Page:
The Black Keys (singer/guitarist Dan Auerbach and drummer Patrick Carney) have been putting out albums since 2002, pledging allegiance to the power of the blues in their garage-rock tunes. If you're new to the band, what tracks should you check out first? Try these 10...
Just like the White Stripes, the Black Keys have a knack for delivering hypnotic, almost claustrophobic tales that seethe with tension. “I Got Mine” would seem to be a declaration of contentment, but this song bruises as it moves along, flirting with quieter dynamics before delivering one last pummeling series of guitar riffs.
Like the bluesmen of yesteryear, Auerbach spends a lot of time singing about his lustful urges. “Your Touch” is one of the band’s most strutting (and, frankly, horny) cries for sexual satisfaction, heightened by the stop-and-start momentum of the guitars and drums. Imagine a stripped-down, snarling Led Zeppelin -- mixed with a little Bad Company – and you’ll have an idea of what’s going on here.
Never underestimate the power of some catchy, carefree whistling in a rock song. Artfully merging pop, rock and blues, “Tighten Up” smartly articulated the Black Keys’ garage energy for a mainstream audience that was finally ready to get into these guys. And no matter how many times you hear it, that fun bridge -- where everything suddenly slows down and gets trippy -- is a blast.
When the Black Keys try to write a ballad, it comes out something like “You’re the One,” which isn’t exactly a waive-your-lighter stadium anthem but is filled with deep wells of emotion. A slow, beautiful ode to love, it starts off with the singer remembering his mother’s adoration for him and concludes with the hope that his partner loves him with the same resolve.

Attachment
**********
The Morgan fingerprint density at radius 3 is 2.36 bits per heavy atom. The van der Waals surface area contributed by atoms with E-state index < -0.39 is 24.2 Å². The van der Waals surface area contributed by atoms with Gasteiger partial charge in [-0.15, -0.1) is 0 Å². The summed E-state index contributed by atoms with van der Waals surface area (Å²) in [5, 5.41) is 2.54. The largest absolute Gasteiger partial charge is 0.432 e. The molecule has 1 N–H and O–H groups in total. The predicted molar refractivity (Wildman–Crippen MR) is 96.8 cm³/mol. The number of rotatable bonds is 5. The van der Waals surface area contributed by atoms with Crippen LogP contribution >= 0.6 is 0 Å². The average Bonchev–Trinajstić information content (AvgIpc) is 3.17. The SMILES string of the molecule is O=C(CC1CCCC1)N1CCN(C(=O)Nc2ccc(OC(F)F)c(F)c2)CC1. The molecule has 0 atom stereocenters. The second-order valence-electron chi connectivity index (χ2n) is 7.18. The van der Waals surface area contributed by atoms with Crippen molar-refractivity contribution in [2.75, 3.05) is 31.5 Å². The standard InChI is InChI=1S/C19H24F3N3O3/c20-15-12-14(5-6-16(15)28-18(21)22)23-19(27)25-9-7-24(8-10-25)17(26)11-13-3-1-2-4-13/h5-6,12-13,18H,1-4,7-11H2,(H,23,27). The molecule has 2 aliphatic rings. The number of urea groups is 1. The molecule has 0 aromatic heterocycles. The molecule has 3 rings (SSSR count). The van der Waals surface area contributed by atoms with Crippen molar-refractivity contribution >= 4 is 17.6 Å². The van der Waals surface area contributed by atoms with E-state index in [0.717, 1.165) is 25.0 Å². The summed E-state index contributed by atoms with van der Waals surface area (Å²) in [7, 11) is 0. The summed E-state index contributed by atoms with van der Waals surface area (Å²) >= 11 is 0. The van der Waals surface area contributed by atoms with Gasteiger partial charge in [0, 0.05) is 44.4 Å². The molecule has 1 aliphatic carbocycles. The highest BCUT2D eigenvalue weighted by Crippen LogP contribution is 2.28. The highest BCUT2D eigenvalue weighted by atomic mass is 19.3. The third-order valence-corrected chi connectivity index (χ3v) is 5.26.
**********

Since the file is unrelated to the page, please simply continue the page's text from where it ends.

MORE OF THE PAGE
From the beginning, Auerbach has always displayed superb guitar skills, but “10 A.M. Automatic” is in its own special category. Riding a lively beat, the Black Keys’ frontman lays into his instrument, piling on the riffs with a cocksure assurance that almost turns this up-tempo number into a dance track.
Bad girls are a lyrical staple for the Black Keys, but the moody “Psychotic Girl” added a little voodoo to the mix. Incorporating banjos and saloon piano, this Attack & Release song finds Auerbach trying to steer clear of a seductive, tempestuous woman he knows will break his heart. But from the swampy sound of the music, it’s clear she’s put a spell on him.
You might recognize “I’ll Be Your Man” because it was the theme song to the HBO show Hung. Before then, though, it was the nasty come-on from the band’s 2002 debut, The Big Come Up. Sexy, cocky and urgent, the song sounds like it was inspired from many nights closely studying the playbooks of classic blues figures like Howlin’ Wolf and Buddy Guy.
Though never released as a single, “Things Ain’t Like They Used to Be” is a high-water mark off Attack & Release. Turning down the volume but not the intensity, Auerbach gets in touch with his melancholy, soulful side, and his guitar playing simply breaks your heart. Also, check out those keyboards, which only amplify the sense that the song’s narrator is pouring out his heart while standing out in the rain.
Brothers represented the band’s attempt to open up their sound to the masses, and on “Howlin’ for You” they engagingly demonstrated how open they could be. Goosed along by Carney’s funky rhythms, Auerbach puts his tongue in his cheek, mocking the romantic anguish he usually treats very, very seriously.
On its surface, there’s nothing really that exceptional about “Lonely Boy”: It’s just some simple blues riffs and some soulful background vocals. So why then is the El Camino single easily the most insanely addictive song the Black Keys ever came up with? Part of the answer is that it’s an impressively taut, tuneful little scorcher. The other part is all those “Oh oh oh”s in the chorus. Just try to resist singing along.